Archives for posts with tag: Anais Nin

Image

Renowned diarist Anais Nin — the muse of Henry Miller and many others — lived in Silverlake (Los Angeles) from the early 1960s until her death in 1977 at age 73. Her beautiful home, located at 2335 Hidalgo, was designed by Eric Lloyd Wright (Frank’s grandson), the half-brother of Rupert Pole, Nin’s then-husband. Nin led a complicated personal life that included bicoastal husbands (Hugh Guiler in New York and Rupert Pole in California). She eventually had her marriage to Pole annulled, but continued to live with him in the gorgeous house he had built just for her.

Image

From REFLECTIONS by Henry Miller (Capra Press, 1981): With Anais I felt safe, secure. She delighted in keeping things running smoothly so I could write. She was really a true guardian angel, supportive and enthusiastic about my writing at a time when I needed it most. She was generous too. Kept me going with little gifts — pocket money, cigarettes, food, and so on. She sang my praises to the world long before I’d become regarded as a writer. In fact, it was Anais who paid for the first printing of Tropic of Cancer. For these reasons I feel utterly grateful to her. It’s rare to find a friend, a confidante, a colleague, a helpmate, and a lover, all in the same person. 

Image
“A leaf fluttered in through the window this morning, as if supported by the rays of the sun, a bird settled on the fire escape, joy in the task of coffee, joy accompanied me as I walked.” ANAIS NIN

PHOTO: Window in Anais Nin‘s home in Silverlake, Los Angeles (Eric Lloyd Wright, architect) by Rhonda Nelson

Image

ANAIS NIN

by Henry Miller

With Anais I felt safe, secure. She delighted in keeping things running smoothly so I could write. She was really a true guardian angel, supportive and enthusiastic about my writing at a time when I needed it most. She was generous too. Kept me going with little gifts — pocket money, cigarettes, food, and so on. She sang my praises to the world long before I’d become regarded as a writer. In fact, it was Anais who paid for the first printing of Tropic of Cancer. For these reasons I feel utterly grateful to her. It’s rare to find a friend, a confidante, a colleague, a helpmate, and a lover, all in the same person.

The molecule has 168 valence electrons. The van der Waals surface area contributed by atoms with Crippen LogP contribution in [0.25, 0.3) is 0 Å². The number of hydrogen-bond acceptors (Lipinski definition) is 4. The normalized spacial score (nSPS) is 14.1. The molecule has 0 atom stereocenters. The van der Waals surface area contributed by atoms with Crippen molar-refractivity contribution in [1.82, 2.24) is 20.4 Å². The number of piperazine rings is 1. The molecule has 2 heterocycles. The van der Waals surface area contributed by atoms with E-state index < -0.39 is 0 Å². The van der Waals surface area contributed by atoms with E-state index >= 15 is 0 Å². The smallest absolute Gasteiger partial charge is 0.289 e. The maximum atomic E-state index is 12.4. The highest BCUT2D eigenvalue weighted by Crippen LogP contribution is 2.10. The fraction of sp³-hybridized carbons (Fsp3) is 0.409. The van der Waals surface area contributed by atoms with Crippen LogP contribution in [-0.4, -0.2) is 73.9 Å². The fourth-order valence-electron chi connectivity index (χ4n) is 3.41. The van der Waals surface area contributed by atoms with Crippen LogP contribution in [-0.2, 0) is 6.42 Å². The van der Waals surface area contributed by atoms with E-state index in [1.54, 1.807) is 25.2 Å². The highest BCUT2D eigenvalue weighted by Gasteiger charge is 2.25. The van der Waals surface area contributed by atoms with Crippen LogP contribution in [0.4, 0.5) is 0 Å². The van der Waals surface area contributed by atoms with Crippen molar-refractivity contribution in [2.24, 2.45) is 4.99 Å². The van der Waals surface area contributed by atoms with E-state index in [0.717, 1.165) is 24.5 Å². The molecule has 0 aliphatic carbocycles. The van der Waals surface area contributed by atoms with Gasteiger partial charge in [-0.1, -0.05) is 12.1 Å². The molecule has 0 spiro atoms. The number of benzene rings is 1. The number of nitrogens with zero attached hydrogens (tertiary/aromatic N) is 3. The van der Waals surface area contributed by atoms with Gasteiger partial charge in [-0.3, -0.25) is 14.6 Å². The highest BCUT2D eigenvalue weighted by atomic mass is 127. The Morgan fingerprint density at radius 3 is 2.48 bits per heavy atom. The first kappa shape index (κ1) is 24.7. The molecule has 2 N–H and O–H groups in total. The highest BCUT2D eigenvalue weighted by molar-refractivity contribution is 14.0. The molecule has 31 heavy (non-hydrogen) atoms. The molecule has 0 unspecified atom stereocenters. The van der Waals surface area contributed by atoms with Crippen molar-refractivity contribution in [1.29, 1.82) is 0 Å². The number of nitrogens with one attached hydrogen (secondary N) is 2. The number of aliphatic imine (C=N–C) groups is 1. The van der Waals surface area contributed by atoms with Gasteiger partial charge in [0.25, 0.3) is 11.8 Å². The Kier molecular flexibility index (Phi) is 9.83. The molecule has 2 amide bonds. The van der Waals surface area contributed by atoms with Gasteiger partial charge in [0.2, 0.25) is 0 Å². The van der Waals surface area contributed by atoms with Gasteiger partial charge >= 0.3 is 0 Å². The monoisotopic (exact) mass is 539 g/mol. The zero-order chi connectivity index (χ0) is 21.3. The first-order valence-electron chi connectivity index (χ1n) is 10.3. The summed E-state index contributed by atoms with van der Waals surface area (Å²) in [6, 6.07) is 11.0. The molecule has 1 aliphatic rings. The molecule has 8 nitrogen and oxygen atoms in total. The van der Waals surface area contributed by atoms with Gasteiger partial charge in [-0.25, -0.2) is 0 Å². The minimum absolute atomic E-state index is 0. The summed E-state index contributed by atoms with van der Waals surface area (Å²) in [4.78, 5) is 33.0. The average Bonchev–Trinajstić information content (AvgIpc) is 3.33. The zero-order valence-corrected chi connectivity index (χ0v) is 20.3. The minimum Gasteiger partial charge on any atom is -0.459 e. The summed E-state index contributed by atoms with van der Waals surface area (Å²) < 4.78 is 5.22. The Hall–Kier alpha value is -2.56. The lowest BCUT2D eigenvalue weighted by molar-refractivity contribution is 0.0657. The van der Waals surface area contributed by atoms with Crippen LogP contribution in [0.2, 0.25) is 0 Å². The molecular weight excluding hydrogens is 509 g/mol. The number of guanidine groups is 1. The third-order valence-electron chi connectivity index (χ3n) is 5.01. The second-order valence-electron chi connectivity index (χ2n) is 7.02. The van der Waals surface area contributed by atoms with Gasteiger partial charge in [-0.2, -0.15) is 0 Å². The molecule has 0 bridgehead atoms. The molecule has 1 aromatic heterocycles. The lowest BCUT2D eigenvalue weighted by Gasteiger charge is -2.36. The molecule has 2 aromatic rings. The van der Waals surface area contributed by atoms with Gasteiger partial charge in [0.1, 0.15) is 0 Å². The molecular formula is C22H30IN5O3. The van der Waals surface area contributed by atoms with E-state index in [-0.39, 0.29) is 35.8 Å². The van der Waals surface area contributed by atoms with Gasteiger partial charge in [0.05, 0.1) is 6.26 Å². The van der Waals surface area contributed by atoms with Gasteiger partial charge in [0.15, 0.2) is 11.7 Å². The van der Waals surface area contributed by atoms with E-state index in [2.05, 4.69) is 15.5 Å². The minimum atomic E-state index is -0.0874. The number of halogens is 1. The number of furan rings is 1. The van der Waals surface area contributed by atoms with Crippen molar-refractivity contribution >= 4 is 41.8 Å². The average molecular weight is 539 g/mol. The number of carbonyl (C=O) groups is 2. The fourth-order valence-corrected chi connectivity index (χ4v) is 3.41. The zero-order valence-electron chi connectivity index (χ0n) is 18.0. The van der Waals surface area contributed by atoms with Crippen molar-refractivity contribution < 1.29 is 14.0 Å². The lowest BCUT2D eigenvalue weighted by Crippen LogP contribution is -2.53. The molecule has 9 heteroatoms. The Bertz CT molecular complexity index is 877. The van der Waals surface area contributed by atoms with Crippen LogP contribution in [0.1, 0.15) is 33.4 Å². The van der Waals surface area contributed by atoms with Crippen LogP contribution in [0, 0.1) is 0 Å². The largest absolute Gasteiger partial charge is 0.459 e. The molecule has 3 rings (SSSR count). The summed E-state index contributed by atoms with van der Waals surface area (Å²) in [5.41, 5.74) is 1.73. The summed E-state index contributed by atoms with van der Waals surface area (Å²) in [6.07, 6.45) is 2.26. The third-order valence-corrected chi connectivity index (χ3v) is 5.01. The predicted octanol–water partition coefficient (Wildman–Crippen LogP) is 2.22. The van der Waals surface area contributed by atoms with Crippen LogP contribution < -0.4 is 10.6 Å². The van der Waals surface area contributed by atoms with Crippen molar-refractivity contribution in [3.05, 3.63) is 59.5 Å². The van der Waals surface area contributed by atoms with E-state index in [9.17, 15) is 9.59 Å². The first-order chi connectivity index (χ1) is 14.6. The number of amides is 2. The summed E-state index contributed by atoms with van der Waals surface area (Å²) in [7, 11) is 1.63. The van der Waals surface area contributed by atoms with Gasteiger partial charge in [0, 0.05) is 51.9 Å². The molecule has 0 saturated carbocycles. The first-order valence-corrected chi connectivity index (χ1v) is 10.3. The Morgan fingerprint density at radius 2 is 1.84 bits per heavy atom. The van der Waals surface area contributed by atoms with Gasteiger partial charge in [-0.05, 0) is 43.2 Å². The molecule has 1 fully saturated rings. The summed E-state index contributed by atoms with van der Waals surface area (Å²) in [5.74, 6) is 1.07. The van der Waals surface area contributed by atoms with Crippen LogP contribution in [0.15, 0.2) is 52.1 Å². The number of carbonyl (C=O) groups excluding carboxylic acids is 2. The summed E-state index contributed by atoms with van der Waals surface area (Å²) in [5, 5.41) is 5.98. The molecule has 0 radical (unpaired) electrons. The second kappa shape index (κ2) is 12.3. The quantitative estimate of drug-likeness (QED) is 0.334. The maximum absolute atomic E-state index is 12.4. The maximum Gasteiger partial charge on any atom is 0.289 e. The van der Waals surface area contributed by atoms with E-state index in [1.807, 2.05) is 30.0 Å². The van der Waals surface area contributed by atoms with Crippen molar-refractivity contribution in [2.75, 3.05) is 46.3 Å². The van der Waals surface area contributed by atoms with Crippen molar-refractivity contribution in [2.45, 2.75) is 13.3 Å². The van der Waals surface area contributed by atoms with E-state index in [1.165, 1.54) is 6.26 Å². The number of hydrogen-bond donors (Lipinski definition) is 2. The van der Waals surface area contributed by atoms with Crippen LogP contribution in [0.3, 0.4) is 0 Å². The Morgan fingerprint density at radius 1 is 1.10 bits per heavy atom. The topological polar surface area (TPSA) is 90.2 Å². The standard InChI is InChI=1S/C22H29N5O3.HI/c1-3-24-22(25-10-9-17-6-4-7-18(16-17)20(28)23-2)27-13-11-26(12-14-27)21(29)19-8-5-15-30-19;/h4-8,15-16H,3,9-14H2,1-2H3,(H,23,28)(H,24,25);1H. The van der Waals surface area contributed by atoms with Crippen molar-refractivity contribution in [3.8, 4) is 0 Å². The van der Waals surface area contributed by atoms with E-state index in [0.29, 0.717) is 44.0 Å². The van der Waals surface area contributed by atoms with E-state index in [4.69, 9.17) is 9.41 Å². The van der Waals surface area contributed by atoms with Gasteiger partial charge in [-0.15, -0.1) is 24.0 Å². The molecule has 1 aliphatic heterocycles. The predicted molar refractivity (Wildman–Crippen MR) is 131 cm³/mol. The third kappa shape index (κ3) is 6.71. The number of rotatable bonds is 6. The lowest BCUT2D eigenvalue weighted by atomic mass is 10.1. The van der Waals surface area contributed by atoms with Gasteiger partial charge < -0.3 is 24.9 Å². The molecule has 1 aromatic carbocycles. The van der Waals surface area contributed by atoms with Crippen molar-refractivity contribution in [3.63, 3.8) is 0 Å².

Excerpt: Reflections by Henry Miller (Capra Press, 1981), edited by Twinka Thiebaud

Photo: Anais Nin, photographed by Carl Van Vechten (1940). Image courtesy of Marquette University Archives.

Note: Barbara Kraft has written a fascinating, compelling memoir about the last years of Nin’s life. Anais Nin: The Last Days is available at Amazon.com here.

Image

In October 1979, Barbara Kraft interviewed her friend Henry Miller about his life and art — in what turned out to be his last long interview. (Miller passed away in June 1980 at age 88.) The dialogue was published in the Spring 1981 issue of the Michigan Quarterly Review. Read “A Conversation with Henry Miller” here.

Kraft is the author of the recently published ebook Anais Nin: The Final Days, available here.

ABOUT THE AUTHOR: A former reporter for Time, Washington Post, People, USA Today, and Architectural Digest, Barbara Kraft is author of The Restless Spirit: Journal of a Gemini, with a preface by Anaïs Nin.  Kraft’s work has appeared in Hudson Review, Michigan Quarterly, and Columbia Magazine, and among the many radio programs she has hosted and produced is Transforming OC, a two-part KCRW documentary on the 2006 opening of the Renee and Henry Segerstrom Concert Hall in Costa Mesa. Kraft lives and writes in Los Angeles.